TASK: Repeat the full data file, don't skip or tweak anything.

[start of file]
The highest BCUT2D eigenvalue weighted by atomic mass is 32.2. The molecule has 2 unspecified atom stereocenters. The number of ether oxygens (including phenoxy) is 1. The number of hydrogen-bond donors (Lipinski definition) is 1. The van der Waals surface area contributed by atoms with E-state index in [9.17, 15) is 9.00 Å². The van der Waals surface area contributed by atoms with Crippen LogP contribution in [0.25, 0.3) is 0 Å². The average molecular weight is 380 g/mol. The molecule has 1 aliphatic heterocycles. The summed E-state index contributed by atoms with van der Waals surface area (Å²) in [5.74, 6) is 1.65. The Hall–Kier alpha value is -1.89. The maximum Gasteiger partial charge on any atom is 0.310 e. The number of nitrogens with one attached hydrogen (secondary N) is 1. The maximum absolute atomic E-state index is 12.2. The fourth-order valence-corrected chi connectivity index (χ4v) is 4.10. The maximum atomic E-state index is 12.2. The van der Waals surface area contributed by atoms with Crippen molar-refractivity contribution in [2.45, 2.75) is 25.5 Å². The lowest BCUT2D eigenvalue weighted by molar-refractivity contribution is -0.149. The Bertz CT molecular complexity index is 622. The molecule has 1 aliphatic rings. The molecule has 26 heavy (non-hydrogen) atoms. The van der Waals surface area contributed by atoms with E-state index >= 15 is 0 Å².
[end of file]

The highest BCUT2D eigenvalue weighted by atomic mass is 32.2. The molecule has 2 unspecified atom stereocenters. The number of ether oxygens (including phenoxy) is 1. The number of hydrogen-bond donors (Lipinski definition) is 1. The van der Waals surface area contributed by atoms with E-state index in [9.17, 15) is 9.00 Å². The van der Waals surface area contributed by atoms with Crippen LogP contribution in [0.25, 0.3) is 0 Å². The average molecular weight is 380 g/mol. The molecule has 1 aliphatic heterocycles. The summed E-state index contributed by atoms with van der Waals surface area (Å²) in [5.74, 6) is 1.65. The Hall–Kier alpha value is -1.89. The maximum Gasteiger partial charge on any atom is 0.310 e. The number of nitrogens with one attached hydrogen (secondary N) is 1. The maximum absolute atomic E-state index is 12.2. The fourth-order valence-corrected chi connectivity index (χ4v) is 4.10. The maximum atomic E-state index is 12.2. The van der Waals surface area contributed by atoms with Crippen molar-refractivity contribution in [2.45, 2.75) is 25.5 Å². The lowest BCUT2D eigenvalue weighted by molar-refractivity contribution is -0.149. The Bertz CT molecular complexity index is 622. The molecule has 1 aliphatic rings. The molecule has 26 heavy (non-hydrogen) atoms. The van der Waals surface area contributed by atoms with E-state index >= 15 is 0 Å².